An Interdisciplinary Bibliography of Fieldwork Resources for Researchers in Modern Languages and Related Fields
In early 2020, scholars from across the arts, humanities and social sciences, and from around the globe, started sharing resources on the impact of the Covid-19 pandemic on research and fieldwork. The result has been a flourishing of interdisciplinary collaboration never previously witnessed in the academic world.
This collaboration presents a particular opportunity for Modern Languages research. We have witnessed through the latter years of the 20th and in the 21st century a multiplication of innovative approaches to research in the discipline’s traditional field of literary studies. More latterly, we have witnessed an opening up of the discipline to a wider range of non-literary fields of enquiry.
New approaches and fields of enquiry have encouraged a growing emphasis on the specificity of context and place in the study of language cultures. In turn, this had led us towards an increased awareness of the value of fieldwork in doctoral and post-doctoral research.
Resources dedicated to guiding researchers through the fieldwork stages of their projects are unsurprisingly more plentiful in disciplines where fieldwork has played a central role for decades.
The following lists draws from such disciplines. They include ethnography, anthropology, human geography, international studies, politics, cultural studies, among others, and they are included here to inform and enrich Modern Languages research as it develops its interdisciplinary strengths.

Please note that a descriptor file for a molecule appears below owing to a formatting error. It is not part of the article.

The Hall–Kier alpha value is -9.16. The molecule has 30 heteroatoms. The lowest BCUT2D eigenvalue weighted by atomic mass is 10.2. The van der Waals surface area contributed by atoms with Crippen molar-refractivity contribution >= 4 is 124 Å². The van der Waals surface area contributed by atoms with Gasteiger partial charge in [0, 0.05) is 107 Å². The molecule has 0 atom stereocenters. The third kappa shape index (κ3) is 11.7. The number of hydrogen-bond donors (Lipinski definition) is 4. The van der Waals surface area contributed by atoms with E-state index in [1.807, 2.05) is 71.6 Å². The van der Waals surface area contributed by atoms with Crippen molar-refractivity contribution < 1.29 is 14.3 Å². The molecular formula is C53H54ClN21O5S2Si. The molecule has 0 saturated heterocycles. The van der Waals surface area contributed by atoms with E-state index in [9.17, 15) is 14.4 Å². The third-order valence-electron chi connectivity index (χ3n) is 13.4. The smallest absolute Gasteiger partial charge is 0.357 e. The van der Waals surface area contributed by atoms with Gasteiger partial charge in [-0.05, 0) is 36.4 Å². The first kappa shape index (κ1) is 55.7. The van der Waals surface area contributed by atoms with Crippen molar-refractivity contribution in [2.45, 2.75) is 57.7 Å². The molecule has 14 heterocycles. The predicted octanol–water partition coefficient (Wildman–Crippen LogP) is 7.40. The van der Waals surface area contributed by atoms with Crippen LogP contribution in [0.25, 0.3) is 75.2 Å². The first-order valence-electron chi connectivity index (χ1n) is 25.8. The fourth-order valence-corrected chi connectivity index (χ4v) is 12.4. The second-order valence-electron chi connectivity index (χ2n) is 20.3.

Naturally, such a bibliography cannot be exhaustive. Priority has been given to resources of particular relevance to research being conducted in Modern Languages departments. It provides a place to explore challenges and opportunities associated with conducting fieldwork in a pandemic and in its aftermath.
We are very grateful to all the generous contributors to our list. The list author has shared our curated list with colleagues from other disciplines who contributed to it. This is a working document, if you have comments or suggestions for additional references please feel free to contact Claire Griffiths at email@example.com. We will gladly receive your suggestions.
The difficulties facing researchers unable to access research sites in person is the topic of the first set of resources. These resources include podcasts and zoom conferences published during the Covid-19 pandemic, along with written resources. The remaining units include references from before the pandemic and are organised thematically. You can use the arrows below to click through all of the resources, or use the Table of Contents on the right hand side to go straight to a specific subject.